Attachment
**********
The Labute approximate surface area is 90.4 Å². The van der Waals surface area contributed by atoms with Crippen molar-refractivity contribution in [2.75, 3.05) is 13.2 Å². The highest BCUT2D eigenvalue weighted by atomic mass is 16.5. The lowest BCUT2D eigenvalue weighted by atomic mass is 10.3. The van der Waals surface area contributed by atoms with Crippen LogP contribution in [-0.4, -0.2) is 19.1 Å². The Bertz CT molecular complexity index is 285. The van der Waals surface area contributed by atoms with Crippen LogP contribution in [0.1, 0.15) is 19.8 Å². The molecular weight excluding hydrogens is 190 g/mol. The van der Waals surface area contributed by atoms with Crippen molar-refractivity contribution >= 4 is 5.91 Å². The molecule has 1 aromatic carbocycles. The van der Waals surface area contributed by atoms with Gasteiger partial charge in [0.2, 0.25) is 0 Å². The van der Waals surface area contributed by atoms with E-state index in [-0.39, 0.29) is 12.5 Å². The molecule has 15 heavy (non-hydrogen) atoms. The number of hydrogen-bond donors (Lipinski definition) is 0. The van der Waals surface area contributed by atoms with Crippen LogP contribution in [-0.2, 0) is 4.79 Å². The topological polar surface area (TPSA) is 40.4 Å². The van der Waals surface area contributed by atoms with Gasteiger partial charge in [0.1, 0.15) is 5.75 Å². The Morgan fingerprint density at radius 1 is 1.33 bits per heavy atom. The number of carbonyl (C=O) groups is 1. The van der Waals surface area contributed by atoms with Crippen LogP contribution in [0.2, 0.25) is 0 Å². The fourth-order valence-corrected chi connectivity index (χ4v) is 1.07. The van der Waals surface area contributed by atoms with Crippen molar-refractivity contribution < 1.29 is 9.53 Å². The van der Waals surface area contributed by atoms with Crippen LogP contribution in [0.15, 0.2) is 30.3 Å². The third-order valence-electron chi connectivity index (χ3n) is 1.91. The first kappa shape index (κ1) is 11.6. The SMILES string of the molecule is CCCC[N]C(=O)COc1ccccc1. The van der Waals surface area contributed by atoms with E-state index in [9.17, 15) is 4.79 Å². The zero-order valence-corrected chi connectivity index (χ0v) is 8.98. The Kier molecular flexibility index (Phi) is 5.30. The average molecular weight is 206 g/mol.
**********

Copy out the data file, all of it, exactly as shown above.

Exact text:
The Labute approximate surface area is 90.4 Å². The van der Waals surface area contributed by atoms with Crippen molar-refractivity contribution in [2.75, 3.05) is 13.2 Å². The highest BCUT2D eigenvalue weighted by atomic mass is 16.5. The lowest BCUT2D eigenvalue weighted by atomic mass is 10.3. The van der Waals surface area contributed by atoms with Crippen LogP contribution in [-0.4, -0.2) is 19.1 Å². The Bertz CT molecular complexity index is 285. The van der Waals surface area contributed by atoms with Crippen LogP contribution in [0.1, 0.15) is 19.8 Å². The molecular weight excluding hydrogens is 190 g/mol. The van der Waals surface area contributed by atoms with Crippen molar-refractivity contribution >= 4 is 5.91 Å². The molecule has 1 aromatic carbocycles. The van der Waals surface area contributed by atoms with Gasteiger partial charge in [0.2, 0.25) is 0 Å². The van der Waals surface area contributed by atoms with E-state index in [-0.39, 0.29) is 12.5 Å². The molecule has 15 heavy (non-hydrogen) atoms. The number of hydrogen-bond donors (Lipinski definition) is 0. The van der Waals surface area contributed by atoms with Crippen LogP contribution in [-0.2, 0) is 4.79 Å². The topological polar surface area (TPSA) is 40.4 Å². The van der Waals surface area contributed by atoms with Gasteiger partial charge in [0.1, 0.15) is 5.75 Å². The Morgan fingerprint density at radius 1 is 1.33 bits per heavy atom. The number of carbonyl (C=O) groups is 1. The van der Waals surface area contributed by atoms with Crippen LogP contribution in [0.2, 0.25) is 0 Å². The fourth-order valence-corrected chi connectivity index (χ4v) is 1.07. The van der Waals surface area contributed by atoms with Crippen molar-refractivity contribution < 1.29 is 9.53 Å². The van der Waals surface area contributed by atoms with Crippen LogP contribution in [0.15, 0.2) is 30.3 Å². The third-order valence-electron chi connectivity index (χ3n) is 1.91. The first kappa shape index (κ1) is 11.6. The SMILES string of the molecule is CCCC[N]C(=O)COc1ccccc1. The van der Waals surface area contributed by atoms with E-state index in [9.17, 15) is 4.79 Å². The zero-order valence-corrected chi connectivity index (χ0v) is 8.98. The Kier molecular flexibility index (Phi) is 5.30. The average molecular weight is 206 g/mol.